Traders with access to physical oil and storage can make substantial profits in a contango market. Other traders may seek to profit on a storage shortage by placing a spread trade betting on the contango structure of the market to increase.

Contango means that the spot price of oil is lower than future contracts for oil. A futures contract is a legal agreement to buy or sell a physical commodity at some point in the future. The spot market is the current cash trading price for that commodity. For example, assume that the spot price of oil is $60 a barrel. The future price of oil two months from now is trading around $65. This represents a contango futures term structure. At some point, the futures price will converge to the spot price, whether the futures price is above or below the spot price.

In this situation, a trader who controls physical barrels of oil and has access to storage can easily lock in a profit. Going back to the example, the trader will sell a futures contract for delivery two months out at $65. By locking in that profit at the higher price, and then sitting on the physical oil for a couple of months, a trader can realize substantial gains. One futures contract of oil represents 1,000 physical barrels. On a full-size oil futures contract, that would represent a profit of around $5,000 for merely storing the oil for a couple of months.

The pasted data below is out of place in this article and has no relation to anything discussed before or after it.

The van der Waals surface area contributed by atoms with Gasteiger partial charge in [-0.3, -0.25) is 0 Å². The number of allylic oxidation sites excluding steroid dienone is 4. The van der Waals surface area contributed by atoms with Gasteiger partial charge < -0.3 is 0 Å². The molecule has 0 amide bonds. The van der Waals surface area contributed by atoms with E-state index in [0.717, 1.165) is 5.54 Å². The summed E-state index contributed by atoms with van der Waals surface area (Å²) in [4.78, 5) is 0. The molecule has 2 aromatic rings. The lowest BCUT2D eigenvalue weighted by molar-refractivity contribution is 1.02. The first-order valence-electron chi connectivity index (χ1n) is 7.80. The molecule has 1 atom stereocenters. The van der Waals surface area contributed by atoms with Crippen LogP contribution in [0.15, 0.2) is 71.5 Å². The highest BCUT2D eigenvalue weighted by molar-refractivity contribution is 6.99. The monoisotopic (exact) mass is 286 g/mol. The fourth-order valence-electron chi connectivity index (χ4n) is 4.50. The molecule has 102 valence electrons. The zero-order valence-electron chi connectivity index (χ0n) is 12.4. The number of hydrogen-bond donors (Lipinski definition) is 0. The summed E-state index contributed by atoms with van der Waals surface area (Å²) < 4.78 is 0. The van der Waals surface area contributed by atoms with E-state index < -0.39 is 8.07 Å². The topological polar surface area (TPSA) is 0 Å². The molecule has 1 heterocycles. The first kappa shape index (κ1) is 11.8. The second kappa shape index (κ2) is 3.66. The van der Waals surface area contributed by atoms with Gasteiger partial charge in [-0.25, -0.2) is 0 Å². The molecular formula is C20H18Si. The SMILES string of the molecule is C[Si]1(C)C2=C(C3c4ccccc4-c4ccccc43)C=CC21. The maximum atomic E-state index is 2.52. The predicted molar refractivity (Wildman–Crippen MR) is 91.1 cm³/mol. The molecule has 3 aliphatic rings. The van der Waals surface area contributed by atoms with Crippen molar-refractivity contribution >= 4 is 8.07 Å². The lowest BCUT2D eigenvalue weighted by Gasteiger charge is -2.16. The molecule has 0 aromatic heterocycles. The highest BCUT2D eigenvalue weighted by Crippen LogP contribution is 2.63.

There will be storage and other transactional costs for the trade. If traders are all jumping into storing oil as part of a contango trade, the price for storage will likely increase as it is in greater demand. Floating storage on oil tankers is in greater demand during contango periods. Physical commodity traders may seek to store millions of barrels on oil tankers. Futures contracts for oil are settled by physical delivery of the oil. As a practical matter, most physically settled futures contracts are offset in the market before going to the delivery stage.

Another way for traders to profit off a contango market is to place a spread trade. Going back to the example, say a trader believes that the spot price of oil will go even lower versus the future month’s contract. A trader would short the spot month contract and buy the further out month. This trade would profit if the market increases its contango structure.

The trade would lose money if the market reverts to a normal backwardation structure. In backwardation, the spot price is higher than the price for farther out contracts. Say the price of oil two months out goes to $59, while the spot price goes to $60. This would be a market in backwardation. Oil in particular, as well as other energy commodities, are subject to a backwardation term structure because short-term supply fears have a tendency to drive up the spot month price. These factors could include weather issues or political instability in the Middle East. Precious metals are less likely to suffer from backwardation, since supply is generally not subject to interruption as energy commodities are.